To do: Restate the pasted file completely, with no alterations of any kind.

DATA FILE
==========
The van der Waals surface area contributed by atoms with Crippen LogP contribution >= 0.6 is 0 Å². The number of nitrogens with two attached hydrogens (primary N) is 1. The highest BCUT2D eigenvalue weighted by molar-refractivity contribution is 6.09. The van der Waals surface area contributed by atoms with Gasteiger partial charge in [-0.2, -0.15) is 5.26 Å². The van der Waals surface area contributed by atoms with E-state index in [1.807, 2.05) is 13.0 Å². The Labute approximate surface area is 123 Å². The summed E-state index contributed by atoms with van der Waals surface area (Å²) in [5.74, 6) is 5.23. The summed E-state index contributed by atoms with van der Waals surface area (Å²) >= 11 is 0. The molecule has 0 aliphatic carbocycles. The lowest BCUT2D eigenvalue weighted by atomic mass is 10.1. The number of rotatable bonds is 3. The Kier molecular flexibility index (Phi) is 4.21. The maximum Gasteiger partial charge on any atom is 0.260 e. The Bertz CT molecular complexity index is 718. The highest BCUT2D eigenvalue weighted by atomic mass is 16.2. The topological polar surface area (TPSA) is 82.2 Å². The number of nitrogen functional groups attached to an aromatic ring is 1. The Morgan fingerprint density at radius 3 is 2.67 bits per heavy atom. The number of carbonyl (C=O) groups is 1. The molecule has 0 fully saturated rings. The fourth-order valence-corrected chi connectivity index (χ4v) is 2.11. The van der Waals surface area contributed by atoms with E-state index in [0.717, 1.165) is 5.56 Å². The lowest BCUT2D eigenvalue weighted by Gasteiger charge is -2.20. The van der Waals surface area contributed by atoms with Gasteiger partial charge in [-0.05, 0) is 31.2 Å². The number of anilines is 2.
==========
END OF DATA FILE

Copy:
The van der Waals surface area contributed by atoms with Crippen LogP contribution >= 0.6 is 0 Å². The number of nitrogens with two attached hydrogens (primary N) is 1. The highest BCUT2D eigenvalue weighted by molar-refractivity contribution is 6.09. The van der Waals surface area contributed by atoms with Gasteiger partial charge in [-0.2, -0.15) is 5.26 Å². The van der Waals surface area contributed by atoms with E-state index in [1.807, 2.05) is 13.0 Å². The Labute approximate surface area is 123 Å². The summed E-state index contributed by atoms with van der Waals surface area (Å²) in [5.74, 6) is 5.23. The summed E-state index contributed by atoms with van der Waals surface area (Å²) >= 11 is 0. The molecule has 0 aliphatic carbocycles. The lowest BCUT2D eigenvalue weighted by atomic mass is 10.1. The number of rotatable bonds is 3. The Kier molecular flexibility index (Phi) is 4.21. The maximum Gasteiger partial charge on any atom is 0.260 e. The Bertz CT molecular complexity index is 718. The highest BCUT2D eigenvalue weighted by atomic mass is 16.2. The topological polar surface area (TPSA) is 82.2 Å². The number of nitrogen functional groups attached to an aromatic ring is 1. The Morgan fingerprint density at radius 3 is 2.67 bits per heavy atom. The number of carbonyl (C=O) groups is 1. The molecule has 0 fully saturated rings. The fourth-order valence-corrected chi connectivity index (χ4v) is 2.11. The van der Waals surface area contributed by atoms with E-state index in [0.717, 1.165) is 5.56 Å². The lowest BCUT2D eigenvalue weighted by Gasteiger charge is -2.20. The van der Waals surface area contributed by atoms with Gasteiger partial charge in [-0.05, 0) is 31.2 Å². The number of anilines is 2.